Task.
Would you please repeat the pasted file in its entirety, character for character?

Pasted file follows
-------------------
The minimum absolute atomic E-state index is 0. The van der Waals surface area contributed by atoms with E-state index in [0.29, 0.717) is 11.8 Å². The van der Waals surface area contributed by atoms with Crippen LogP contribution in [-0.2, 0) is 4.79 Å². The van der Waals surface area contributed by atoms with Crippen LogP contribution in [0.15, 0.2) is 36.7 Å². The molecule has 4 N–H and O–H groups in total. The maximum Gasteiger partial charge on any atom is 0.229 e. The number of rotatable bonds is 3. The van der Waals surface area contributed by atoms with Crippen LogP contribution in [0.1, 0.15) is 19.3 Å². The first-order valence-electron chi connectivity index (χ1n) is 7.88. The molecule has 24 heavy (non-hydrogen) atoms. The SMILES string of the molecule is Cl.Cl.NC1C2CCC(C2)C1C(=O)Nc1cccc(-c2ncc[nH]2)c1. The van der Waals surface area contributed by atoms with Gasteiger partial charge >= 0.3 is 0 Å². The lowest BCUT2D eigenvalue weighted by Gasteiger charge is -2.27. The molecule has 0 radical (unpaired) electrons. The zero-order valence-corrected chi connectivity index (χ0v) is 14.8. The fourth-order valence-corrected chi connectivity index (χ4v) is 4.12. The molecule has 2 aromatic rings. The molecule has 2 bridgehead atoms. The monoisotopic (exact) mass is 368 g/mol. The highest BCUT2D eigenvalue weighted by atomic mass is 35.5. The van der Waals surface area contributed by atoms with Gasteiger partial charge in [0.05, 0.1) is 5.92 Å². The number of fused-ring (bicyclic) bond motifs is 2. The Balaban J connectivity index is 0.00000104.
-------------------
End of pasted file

The minimum absolute atomic E-state index is 0. The van der Waals surface area contributed by atoms with E-state index in [0.29, 0.717) is 11.8 Å². The van der Waals surface area contributed by atoms with Crippen LogP contribution in [-0.2, 0) is 4.79 Å². The van der Waals surface area contributed by atoms with Crippen LogP contribution in [0.15, 0.2) is 36.7 Å². The molecule has 4 N–H and O–H groups in total. The maximum Gasteiger partial charge on any atom is 0.229 e. The number of rotatable bonds is 3. The van der Waals surface area contributed by atoms with Crippen LogP contribution in [0.1, 0.15) is 19.3 Å². The first-order valence-electron chi connectivity index (χ1n) is 7.88. The molecule has 24 heavy (non-hydrogen) atoms. The SMILES string of the molecule is Cl.Cl.NC1C2CCC(C2)C1C(=O)Nc1cccc(-c2ncc[nH]2)c1. The van der Waals surface area contributed by atoms with Gasteiger partial charge >= 0.3 is 0 Å². The lowest BCUT2D eigenvalue weighted by Gasteiger charge is -2.27. The molecule has 0 radical (unpaired) electrons. The zero-order valence-corrected chi connectivity index (χ0v) is 14.8. The fourth-order valence-corrected chi connectivity index (χ4v) is 4.12. The molecule has 2 aromatic rings. The molecule has 2 bridgehead atoms. The monoisotopic (exact) mass is 368 g/mol. The highest BCUT2D eigenvalue weighted by atomic mass is 35.5. The van der Waals surface area contributed by atoms with Gasteiger partial charge in [0.05, 0.1) is 5.92 Å². The number of fused-ring (bicyclic) bond motifs is 2. The Balaban J connectivity index is 0.00000104.